Digital currency is used, you know, to pay ransom, and I know those that love digital currency well grown because it’s also used to store value and make real trades. So, there’s a country in South America who has made it a requirement that you can trade in their currency or in Bitcoin so they’ve stamped on it so it could be for regular trade. There’s a number of retailers, both online and in person, that will accept a component of Bitcoin and other payment methods, it’s used for buying goods and services, or moving money, either in a regulated or unregulated means.
Alexa Cook 4:44
So, I feel like we’ve already kind of answered the next question, but is digital currency real money?
Craig Jeffery 4:50
Yeah, what’s real, and what’s physical? I think that’s not just a philosophical question. It has values and so is the value the full facing credit of the issuing country currency over the perceived value placed by those who hold some type of digital currencies. That might be cryptocurrency that’s publicly available that adjusts up and down. So, if people accept it as currency to trade, I think that makes it acceptable as currency. It’s real. It’s an exchange of value. Just because it’s digital doesn’t make it unreal. It might be non-physical, but it certainly would classify as real. You know, it’s interesting in the US, the Internal Revenue Service, views Bitcoin, not as currency, but as property requires a fair amount of reporting for each year on tax forms… subject to US taxation.
Alexa Cook 5:57
That’s interesting, and I really liked that distinction that you made where you said it just because it’s digital doesn’t mean that it’s unreal. And really, if it’s accepted as a currency to trade, then that’s really what’s kind of driving and making it real. So, then how does digital currency differ from cryptocurrencies?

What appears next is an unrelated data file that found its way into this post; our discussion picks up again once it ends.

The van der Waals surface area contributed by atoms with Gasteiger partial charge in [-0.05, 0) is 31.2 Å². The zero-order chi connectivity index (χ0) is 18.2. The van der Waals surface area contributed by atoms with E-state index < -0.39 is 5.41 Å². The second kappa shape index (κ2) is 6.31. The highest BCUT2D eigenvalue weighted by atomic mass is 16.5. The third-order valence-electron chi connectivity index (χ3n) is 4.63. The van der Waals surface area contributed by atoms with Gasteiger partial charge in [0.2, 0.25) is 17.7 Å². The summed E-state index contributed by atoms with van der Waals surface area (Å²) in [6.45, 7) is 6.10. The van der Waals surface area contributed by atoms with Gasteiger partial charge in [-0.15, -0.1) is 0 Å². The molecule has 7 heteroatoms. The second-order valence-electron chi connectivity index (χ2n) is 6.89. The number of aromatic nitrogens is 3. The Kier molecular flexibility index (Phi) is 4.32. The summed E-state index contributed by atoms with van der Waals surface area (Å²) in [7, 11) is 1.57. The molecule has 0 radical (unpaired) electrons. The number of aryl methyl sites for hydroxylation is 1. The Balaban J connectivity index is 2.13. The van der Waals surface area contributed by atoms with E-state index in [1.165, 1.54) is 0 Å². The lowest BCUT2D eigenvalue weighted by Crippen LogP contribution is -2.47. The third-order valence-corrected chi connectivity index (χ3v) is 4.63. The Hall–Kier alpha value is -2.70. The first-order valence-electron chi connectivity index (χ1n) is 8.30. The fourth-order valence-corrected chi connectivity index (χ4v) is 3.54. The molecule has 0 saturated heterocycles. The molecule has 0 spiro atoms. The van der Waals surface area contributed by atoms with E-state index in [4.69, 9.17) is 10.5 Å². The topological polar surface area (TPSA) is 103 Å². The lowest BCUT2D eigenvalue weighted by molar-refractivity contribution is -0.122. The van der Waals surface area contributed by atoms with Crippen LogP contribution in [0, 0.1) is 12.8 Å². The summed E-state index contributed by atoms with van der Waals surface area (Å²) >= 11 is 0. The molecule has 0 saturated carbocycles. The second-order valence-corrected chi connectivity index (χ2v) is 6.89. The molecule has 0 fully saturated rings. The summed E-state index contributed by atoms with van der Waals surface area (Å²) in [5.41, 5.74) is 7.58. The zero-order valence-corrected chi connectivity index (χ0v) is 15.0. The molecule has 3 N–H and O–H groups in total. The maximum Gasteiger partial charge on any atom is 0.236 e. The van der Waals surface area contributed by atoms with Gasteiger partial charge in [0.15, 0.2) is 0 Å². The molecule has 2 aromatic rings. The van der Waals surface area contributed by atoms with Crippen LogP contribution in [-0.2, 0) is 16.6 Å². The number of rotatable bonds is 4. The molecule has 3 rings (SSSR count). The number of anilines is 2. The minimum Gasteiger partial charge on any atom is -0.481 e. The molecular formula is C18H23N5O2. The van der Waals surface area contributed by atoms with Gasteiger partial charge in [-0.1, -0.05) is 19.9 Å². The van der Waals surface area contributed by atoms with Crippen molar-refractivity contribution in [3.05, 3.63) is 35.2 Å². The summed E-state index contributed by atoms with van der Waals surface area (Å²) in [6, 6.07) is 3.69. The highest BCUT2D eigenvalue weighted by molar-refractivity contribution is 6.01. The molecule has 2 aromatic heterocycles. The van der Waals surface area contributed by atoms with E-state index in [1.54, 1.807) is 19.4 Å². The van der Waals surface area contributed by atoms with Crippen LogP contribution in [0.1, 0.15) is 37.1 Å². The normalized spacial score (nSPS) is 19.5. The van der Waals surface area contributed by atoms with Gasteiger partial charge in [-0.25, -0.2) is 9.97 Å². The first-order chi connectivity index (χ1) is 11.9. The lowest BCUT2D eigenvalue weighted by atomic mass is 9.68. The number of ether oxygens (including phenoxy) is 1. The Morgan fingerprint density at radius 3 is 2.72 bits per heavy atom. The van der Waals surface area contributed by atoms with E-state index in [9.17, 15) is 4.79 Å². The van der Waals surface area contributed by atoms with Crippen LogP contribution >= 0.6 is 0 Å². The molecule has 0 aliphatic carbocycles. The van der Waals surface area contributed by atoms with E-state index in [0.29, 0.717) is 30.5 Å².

Craig Jeffery 6:12
I would say it would be the, the way I was defining it and I know there’s different ways people create their structures of classifying things, but I’m using digital currency as the broader categories of money or value that’s stored electronically. So, cryptocurrency would be one component of it. So, digital crypto would be decentralized and unregulated. Decentralized meaning using distributed ledger in an unregulated manner.
Alexa Cook 6:44
Okay, that makes sense. So then, they really wrapped up all my questions. I don’t know if you have anything else to add on, what is digital currency, before we wrap up?
Craig Jeffery 6:54
No, it’s just as we’re talking is hard to talk about this without drawing things or showing how digital currencies differ and how they work. It seems to lend itself to a chart more I think we need to put a blog entry with a few more pictures out there.
Alexa Cook 7:13
Yes, for sure. I guess to just recap, what is digital currencies. It’s really money or value exchange, via maybe computer systems or the internet. There are three main types which you said were crypto, the Central Bank Digital Currency, and then virtual currencies and I think some of the distinguishing features between those three is what was regulated and what is not. But then really, I think, again, one of the main points that I’ve gotten from this is that if it is an accepted currency to trade, then it is real and just because it’s digital doesn’t make it unreal. So, I think that’s a good quick high-level overview.
Craig Jeffery 7:47
You know, as you explained that, I think I should have said a little bit more you know, in terms of, if we’re making our first breakout in our structure to be regulated or unregulated. In the unregulated environment, there would be something that’s centrally managed, as opposed to in a distributed decentralized manner, and virtual currencies would be centralized but unregulated. Bitcoin, digital cryptocurrencies, with would be decentralized in an unregulated environment where Central Bank Digital Currency would fit in the regulated and other things.
Alexa Cook 8:23
Okay, that’s great. Thanks for adding that there, Craig. Thank you to all of our listeners for tuning in and make sure you join back every first and third Thursday of the month for a new episode. And if you have any questions, comments or want to submit a topic like we got for today’s you can send us an email at firstname.lastname@example.org. Thanks again, Craig.